Brown vs. Whipple

Two friends, former colleagues collide in clash at Miami.

When North Carolina took on William and Mary last week, there was a subtle matchup on the sidelines – UNC offensive coordinator John Shoop against his brother, W&M defensive coordinator Bob Shoop.

Come Saturday, a two friends and former colleagues will go head-to-head as Maryland defensive coordinator Don Brown will try and contain a Miami offense led by his former head coach at UMass, Mark Whipple.

The tandem of Brown and Whipple dates back to 1996 when Brown served as the defensive coordinator on Whipple’s coaching staff for two seasons at Brown University. They moved on to UMass together, where the Minutemen compiled one of their best records in school history en route to winning the Division 1-AA national championship.

In 2003, the two went their separate ways. Brown finished up his fourth season as head coach of Northeastern and accepted the same position with UMass, the spot left vacant by Whipple, who took his coaching to the professional ranks.

Both Brown and Whipple are currently in their second seasons with their respective teams. Brown has piloted the Terps defense to 26th best defense in the nation. On the flip side, Whipple has led the Canes to the 37th best offense to in 2009, one currently tied for 52nd. A matchup this weekend will be the first time the two will reunite on opposing sidelines.

"It will be like spring practice. That’s the fun part of it,” Brown said, alluding to the idea of the two both relying on their trusted philosophies. “Outside of that, it’s two guys competing on Saturday afternoon to get the same thing done.”

Brown said that Whipple has continued to call plays and adjust on the fly, much like he did at UMass. He pointed out the use of multiple formations, finding an extra edge in the running game and spreading the field to get wide receivers in space as constants in his offense.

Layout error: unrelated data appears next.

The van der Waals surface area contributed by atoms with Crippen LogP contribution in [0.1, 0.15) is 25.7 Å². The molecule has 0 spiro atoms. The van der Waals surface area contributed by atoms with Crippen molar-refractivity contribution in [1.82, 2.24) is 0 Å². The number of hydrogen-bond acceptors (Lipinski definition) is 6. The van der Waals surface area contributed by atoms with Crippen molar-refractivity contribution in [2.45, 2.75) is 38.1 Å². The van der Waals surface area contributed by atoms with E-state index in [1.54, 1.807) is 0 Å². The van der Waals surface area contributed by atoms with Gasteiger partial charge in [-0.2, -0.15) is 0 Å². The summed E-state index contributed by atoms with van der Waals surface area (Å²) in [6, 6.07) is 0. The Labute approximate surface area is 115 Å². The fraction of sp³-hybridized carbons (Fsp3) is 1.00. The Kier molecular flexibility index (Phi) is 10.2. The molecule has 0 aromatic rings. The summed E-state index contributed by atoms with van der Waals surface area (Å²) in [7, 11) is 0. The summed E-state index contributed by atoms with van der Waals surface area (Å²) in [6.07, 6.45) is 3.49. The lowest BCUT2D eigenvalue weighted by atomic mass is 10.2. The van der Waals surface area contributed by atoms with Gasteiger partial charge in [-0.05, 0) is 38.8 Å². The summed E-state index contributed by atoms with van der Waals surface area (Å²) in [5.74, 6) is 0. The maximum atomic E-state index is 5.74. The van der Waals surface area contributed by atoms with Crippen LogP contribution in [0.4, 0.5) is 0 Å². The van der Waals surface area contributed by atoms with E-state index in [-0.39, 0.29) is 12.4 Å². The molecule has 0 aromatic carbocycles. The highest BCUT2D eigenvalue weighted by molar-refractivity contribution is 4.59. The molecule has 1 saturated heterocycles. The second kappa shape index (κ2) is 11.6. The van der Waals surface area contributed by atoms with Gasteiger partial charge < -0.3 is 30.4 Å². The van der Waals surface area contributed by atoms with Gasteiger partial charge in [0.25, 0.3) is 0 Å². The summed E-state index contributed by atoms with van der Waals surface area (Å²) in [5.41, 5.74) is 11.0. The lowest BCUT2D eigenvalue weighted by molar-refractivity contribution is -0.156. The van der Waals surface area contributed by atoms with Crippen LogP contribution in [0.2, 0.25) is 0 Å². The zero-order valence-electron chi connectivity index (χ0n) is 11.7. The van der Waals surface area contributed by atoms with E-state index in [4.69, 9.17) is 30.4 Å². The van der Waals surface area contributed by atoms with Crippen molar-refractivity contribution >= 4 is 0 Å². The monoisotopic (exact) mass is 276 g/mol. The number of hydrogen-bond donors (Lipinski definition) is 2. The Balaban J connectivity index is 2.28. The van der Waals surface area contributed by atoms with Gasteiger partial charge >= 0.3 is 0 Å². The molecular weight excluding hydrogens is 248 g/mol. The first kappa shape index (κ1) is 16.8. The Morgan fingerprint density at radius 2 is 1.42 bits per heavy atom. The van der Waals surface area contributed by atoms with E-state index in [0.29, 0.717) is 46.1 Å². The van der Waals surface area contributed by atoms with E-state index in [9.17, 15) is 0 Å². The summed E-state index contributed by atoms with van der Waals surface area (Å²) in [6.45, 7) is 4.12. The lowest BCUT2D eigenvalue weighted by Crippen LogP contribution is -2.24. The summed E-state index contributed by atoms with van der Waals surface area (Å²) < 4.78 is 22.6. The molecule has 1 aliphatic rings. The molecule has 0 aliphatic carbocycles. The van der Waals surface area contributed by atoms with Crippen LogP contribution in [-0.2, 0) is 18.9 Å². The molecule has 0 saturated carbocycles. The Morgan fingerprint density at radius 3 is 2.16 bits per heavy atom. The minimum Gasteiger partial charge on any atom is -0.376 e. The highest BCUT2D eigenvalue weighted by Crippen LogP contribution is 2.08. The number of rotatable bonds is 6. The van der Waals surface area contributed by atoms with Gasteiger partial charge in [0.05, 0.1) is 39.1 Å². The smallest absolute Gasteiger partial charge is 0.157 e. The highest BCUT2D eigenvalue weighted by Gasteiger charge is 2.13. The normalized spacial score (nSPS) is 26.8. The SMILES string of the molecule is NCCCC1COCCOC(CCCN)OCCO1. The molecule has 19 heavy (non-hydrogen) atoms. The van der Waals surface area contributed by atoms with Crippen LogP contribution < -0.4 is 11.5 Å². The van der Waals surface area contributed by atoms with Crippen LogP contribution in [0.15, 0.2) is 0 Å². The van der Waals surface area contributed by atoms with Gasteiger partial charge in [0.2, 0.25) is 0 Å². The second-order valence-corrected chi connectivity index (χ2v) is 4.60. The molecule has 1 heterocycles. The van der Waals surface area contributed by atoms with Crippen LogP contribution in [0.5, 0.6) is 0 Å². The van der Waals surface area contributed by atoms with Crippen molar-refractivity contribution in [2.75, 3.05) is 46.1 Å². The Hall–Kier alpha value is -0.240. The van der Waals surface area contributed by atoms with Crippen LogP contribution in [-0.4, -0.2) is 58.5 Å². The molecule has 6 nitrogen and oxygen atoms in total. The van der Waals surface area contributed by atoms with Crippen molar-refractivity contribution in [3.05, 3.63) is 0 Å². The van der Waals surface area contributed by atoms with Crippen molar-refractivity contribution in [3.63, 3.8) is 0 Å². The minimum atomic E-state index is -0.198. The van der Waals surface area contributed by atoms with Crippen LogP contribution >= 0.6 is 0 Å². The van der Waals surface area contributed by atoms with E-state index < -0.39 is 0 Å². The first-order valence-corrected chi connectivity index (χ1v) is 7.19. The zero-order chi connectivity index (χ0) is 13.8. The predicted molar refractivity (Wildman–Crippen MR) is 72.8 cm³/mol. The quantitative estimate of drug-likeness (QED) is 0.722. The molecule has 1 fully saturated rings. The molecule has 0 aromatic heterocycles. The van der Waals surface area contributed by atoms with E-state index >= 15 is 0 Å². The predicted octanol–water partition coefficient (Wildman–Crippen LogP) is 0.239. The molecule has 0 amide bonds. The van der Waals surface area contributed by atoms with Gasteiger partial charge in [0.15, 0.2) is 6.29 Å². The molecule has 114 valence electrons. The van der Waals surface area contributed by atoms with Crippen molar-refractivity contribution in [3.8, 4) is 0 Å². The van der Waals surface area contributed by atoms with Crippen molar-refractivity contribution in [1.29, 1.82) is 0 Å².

“He’s done a tremendous job there stabilizing their offense and getting them to this point. I’ve got a lot of respect him,” Brown said. Miami’s offense is currently averaging over 400 yards of offense per game.

The Maryland defense, however, is up for the challenge. This season, the Terps sport the eighth best passing efficiency defense, 33rd best rushing defense and is holding opposing offenses to 4.4 yards per play, good for tops in the conference. The unit has forced 11 interceptions, amassed 16 sacks and has the eighth best red-zone defense in the country.

Head coach Ralph Friedgen credits Brown for the defense’s turnaround, calling him a “mad scientist” with a collection of plays he has titled “the bible.”

“He’s a hell of a coach – a heck of a football mind. I’ve really enjoyed working with him. He is a lot of fun to be around; not fun to go against I might add.”

While neither Friedgen nor Brown would comment if either side would have an edge going into the matchup, Friedgen did say it would be interesting because there is a great deal of familiarity, which means both coordinators could over plan.

Brown did give one guarantee this week, though. “I guarantee you this: he’s not calling me this week and I’m not calling him,” he said, adding with a smile, “and then next week we will.”

Twitter: @SamSpiegs

samspiegs@aol.com


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